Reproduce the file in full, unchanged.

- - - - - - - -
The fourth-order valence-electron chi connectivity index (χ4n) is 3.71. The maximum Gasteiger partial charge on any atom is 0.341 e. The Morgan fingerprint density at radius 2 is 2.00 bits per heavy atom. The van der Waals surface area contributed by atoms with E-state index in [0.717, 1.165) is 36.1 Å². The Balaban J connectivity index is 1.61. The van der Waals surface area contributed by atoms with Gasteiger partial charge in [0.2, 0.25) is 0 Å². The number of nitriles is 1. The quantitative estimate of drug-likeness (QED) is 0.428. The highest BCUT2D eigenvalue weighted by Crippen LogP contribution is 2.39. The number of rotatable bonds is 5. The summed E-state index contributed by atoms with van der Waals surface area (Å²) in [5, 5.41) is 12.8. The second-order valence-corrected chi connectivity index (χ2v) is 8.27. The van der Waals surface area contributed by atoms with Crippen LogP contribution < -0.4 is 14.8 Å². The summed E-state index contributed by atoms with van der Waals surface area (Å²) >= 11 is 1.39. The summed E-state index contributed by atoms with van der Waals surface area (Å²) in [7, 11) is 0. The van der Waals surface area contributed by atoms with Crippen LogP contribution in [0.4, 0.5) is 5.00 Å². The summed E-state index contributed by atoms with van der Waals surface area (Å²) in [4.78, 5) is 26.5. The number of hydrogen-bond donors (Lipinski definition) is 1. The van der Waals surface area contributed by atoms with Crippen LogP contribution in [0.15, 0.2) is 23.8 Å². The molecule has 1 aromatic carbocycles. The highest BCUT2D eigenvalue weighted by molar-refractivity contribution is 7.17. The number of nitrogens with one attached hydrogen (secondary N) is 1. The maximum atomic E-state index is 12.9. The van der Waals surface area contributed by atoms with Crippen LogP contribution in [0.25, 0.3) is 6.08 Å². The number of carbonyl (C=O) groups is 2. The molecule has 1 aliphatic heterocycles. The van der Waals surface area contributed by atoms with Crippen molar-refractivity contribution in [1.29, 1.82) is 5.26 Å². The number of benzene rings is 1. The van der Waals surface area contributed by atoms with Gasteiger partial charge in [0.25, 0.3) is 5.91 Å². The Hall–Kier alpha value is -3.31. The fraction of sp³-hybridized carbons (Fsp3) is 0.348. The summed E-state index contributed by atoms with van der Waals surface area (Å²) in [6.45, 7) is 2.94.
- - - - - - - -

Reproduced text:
The fourth-order valence-electron chi connectivity index (χ4n) is 3.71. The maximum Gasteiger partial charge on any atom is 0.341 e. The Morgan fingerprint density at radius 2 is 2.00 bits per heavy atom. The van der Waals surface area contributed by atoms with E-state index in [0.717, 1.165) is 36.1 Å². The Balaban J connectivity index is 1.61. The van der Waals surface area contributed by atoms with Gasteiger partial charge in [0.2, 0.25) is 0 Å². The number of nitriles is 1. The quantitative estimate of drug-likeness (QED) is 0.428. The highest BCUT2D eigenvalue weighted by Crippen LogP contribution is 2.39. The number of rotatable bonds is 5. The summed E-state index contributed by atoms with van der Waals surface area (Å²) in [5, 5.41) is 12.8. The second-order valence-corrected chi connectivity index (χ2v) is 8.27. The van der Waals surface area contributed by atoms with Crippen LogP contribution < -0.4 is 14.8 Å². The summed E-state index contributed by atoms with van der Waals surface area (Å²) >= 11 is 1.39. The summed E-state index contributed by atoms with van der Waals surface area (Å²) in [7, 11) is 0. The van der Waals surface area contributed by atoms with Crippen LogP contribution in [0.4, 0.5) is 5.00 Å². The summed E-state index contributed by atoms with van der Waals surface area (Å²) in [4.78, 5) is 26.5. The number of hydrogen-bond donors (Lipinski definition) is 1. The van der Waals surface area contributed by atoms with Crippen LogP contribution in [0.15, 0.2) is 23.8 Å². The molecule has 1 aromatic carbocycles. The highest BCUT2D eigenvalue weighted by molar-refractivity contribution is 7.17. The number of nitrogens with one attached hydrogen (secondary N) is 1. The maximum atomic E-state index is 12.9. The van der Waals surface area contributed by atoms with Crippen LogP contribution in [0.25, 0.3) is 6.08 Å². The number of carbonyl (C=O) groups is 2. The molecule has 1 aliphatic heterocycles. The van der Waals surface area contributed by atoms with Crippen molar-refractivity contribution in [1.29, 1.82) is 5.26 Å². The number of benzene rings is 1. The van der Waals surface area contributed by atoms with Gasteiger partial charge in [0.25, 0.3) is 5.91 Å². The Hall–Kier alpha value is -3.31. The fraction of sp³-hybridized carbons (Fsp3) is 0.348. The summed E-state index contributed by atoms with van der Waals surface area (Å²) in [6.45, 7) is 2.94.